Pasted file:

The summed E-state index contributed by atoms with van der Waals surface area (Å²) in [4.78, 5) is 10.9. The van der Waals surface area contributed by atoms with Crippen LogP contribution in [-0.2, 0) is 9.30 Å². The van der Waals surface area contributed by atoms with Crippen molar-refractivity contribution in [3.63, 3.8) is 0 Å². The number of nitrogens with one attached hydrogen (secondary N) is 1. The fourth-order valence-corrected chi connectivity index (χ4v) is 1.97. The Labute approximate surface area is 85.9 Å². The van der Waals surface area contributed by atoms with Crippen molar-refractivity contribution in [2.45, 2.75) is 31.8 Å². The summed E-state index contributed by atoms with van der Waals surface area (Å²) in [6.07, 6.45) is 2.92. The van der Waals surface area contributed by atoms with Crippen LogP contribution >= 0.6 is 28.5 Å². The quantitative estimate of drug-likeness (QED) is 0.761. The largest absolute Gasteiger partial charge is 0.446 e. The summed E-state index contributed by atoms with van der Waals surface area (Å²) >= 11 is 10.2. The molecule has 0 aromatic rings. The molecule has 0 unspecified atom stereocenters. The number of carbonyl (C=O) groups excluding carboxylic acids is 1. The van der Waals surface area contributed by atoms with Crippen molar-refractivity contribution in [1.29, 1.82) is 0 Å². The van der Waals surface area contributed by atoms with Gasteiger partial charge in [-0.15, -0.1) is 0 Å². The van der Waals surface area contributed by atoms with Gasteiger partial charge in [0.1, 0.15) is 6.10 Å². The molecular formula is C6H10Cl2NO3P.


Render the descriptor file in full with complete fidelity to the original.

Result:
The summed E-state index contributed by atoms with van der Waals surface area (Å²) in [4.78, 5) is 10.9. The van der Waals surface area contributed by atoms with Crippen LogP contribution in [-0.2, 0) is 9.30 Å². The van der Waals surface area contributed by atoms with Crippen molar-refractivity contribution in [3.63, 3.8) is 0 Å². The number of nitrogens with one attached hydrogen (secondary N) is 1. The fourth-order valence-corrected chi connectivity index (χ4v) is 1.97. The Labute approximate surface area is 85.9 Å². The van der Waals surface area contributed by atoms with Crippen molar-refractivity contribution in [2.45, 2.75) is 31.8 Å². The summed E-state index contributed by atoms with van der Waals surface area (Å²) in [6.07, 6.45) is 2.92. The van der Waals surface area contributed by atoms with Crippen LogP contribution >= 0.6 is 28.5 Å². The quantitative estimate of drug-likeness (QED) is 0.761. The largest absolute Gasteiger partial charge is 0.446 e. The summed E-state index contributed by atoms with van der Waals surface area (Å²) >= 11 is 10.2. The molecule has 0 aromatic rings. The molecule has 0 unspecified atom stereocenters. The number of carbonyl (C=O) groups excluding carboxylic acids is 1. The van der Waals surface area contributed by atoms with Crippen molar-refractivity contribution in [1.29, 1.82) is 0 Å². The van der Waals surface area contributed by atoms with Gasteiger partial charge in [-0.15, -0.1) is 0 Å². The van der Waals surface area contributed by atoms with Gasteiger partial charge in [0.1, 0.15) is 6.10 Å². The molecular formula is C6H10Cl2NO3P.